I’m conflicted about this “bold new take on the beloved classic.” It’s good but also a bit odd with its mix of genres. It’s a musical drama based on the musical stage play based on the movie adapted from Alice Walker’s book about the decades-long struggles of an African American woman who was abused by her father, and then by her husband. I never saw the critically-acclaimed Broadway production, but I suspect some elements did not quite translate to the big screen. It left me wondering if the filmmakers should have taken a page from the likes of Waitress: The Musical, Come From Away, or Hamilton— and simply recorded the Broadway production for theatrical release. The performances are all solid and the music is delivered with the right amount of passion and heart. I’m just not convinced that the whole is greater than the sum of its parts.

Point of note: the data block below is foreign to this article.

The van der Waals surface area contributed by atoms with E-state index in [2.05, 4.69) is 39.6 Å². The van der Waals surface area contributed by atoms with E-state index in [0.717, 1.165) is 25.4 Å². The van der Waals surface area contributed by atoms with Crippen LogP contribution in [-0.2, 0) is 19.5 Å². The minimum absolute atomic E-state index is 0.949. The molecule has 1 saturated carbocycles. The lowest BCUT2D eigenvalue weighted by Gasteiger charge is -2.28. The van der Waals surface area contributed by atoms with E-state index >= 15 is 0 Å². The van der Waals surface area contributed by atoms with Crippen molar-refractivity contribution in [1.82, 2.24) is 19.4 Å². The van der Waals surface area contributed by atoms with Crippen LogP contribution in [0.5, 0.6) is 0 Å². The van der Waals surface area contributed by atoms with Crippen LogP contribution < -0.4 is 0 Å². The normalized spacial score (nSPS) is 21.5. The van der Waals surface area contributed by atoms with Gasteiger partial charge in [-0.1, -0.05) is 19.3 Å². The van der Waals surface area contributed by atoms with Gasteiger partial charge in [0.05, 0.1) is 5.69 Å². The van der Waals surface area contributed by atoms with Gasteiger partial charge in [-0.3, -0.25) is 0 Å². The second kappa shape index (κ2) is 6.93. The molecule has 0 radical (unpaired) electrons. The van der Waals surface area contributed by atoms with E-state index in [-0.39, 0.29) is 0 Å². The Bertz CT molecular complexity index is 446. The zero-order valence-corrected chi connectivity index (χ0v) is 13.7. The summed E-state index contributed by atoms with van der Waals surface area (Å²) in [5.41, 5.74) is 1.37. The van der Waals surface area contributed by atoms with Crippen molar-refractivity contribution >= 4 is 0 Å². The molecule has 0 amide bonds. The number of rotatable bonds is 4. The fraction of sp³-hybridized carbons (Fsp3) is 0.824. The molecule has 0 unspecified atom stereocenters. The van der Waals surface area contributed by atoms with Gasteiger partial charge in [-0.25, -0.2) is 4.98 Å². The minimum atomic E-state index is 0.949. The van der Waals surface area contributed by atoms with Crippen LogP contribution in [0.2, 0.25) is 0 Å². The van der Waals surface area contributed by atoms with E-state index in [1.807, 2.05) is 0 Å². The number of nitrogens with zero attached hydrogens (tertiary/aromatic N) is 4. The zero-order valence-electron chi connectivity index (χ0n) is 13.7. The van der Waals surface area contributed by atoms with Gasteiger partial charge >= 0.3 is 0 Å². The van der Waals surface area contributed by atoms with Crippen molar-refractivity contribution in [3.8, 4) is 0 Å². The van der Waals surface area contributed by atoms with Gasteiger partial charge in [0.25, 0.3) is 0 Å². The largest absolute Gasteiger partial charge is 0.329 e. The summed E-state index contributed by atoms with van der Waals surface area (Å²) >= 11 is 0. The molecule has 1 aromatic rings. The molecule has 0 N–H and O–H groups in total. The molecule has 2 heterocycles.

Fantasia Barrino (of American Idol fame) makes her feature film debut in the iconic role of Celie (played by Whoopi Goldberg in the 1985 version), a timid young woman who endures a ton of heartbreak and domestic violence before a sisterhood of mentors gives her a glimpse into the power of standing up for yourself. Those women include the fierce and funny Sofia (fantastically played by scene-stealer Danielle Brooks, in the role Oprah Winfrey played in ’85); the sultry free-spirited jazz singer Shug Avery (Taraji P. Henson), and Celie’s kind, independent sister Nettie (Halle Bailey).
The story takes place in the early 1900s and follows Celie’s fraught journey over the course of 40 years in the patriarchal rural South. It’s an oft-violent, emotional roller-coaster tempered somewhat by the occasional outbreak of song. Chief among the men we love to hate in this ‘Purple’ production is Colman Domingo as “Mister,” a farmer who wants to marry Nettie but is ‘given’ Celie instead. Adding insult to literal injury, Mister pines for his longtime mistress Shug.
The Color Purple in any form remains a stirring tale of sisterhood, strength, resilience, and redemption. For that, it gets props and perhaps a new generation of fans. Will it reach the classic status of the ’85 version? Doubtful.
The Color Purple opens in theaters on December 25.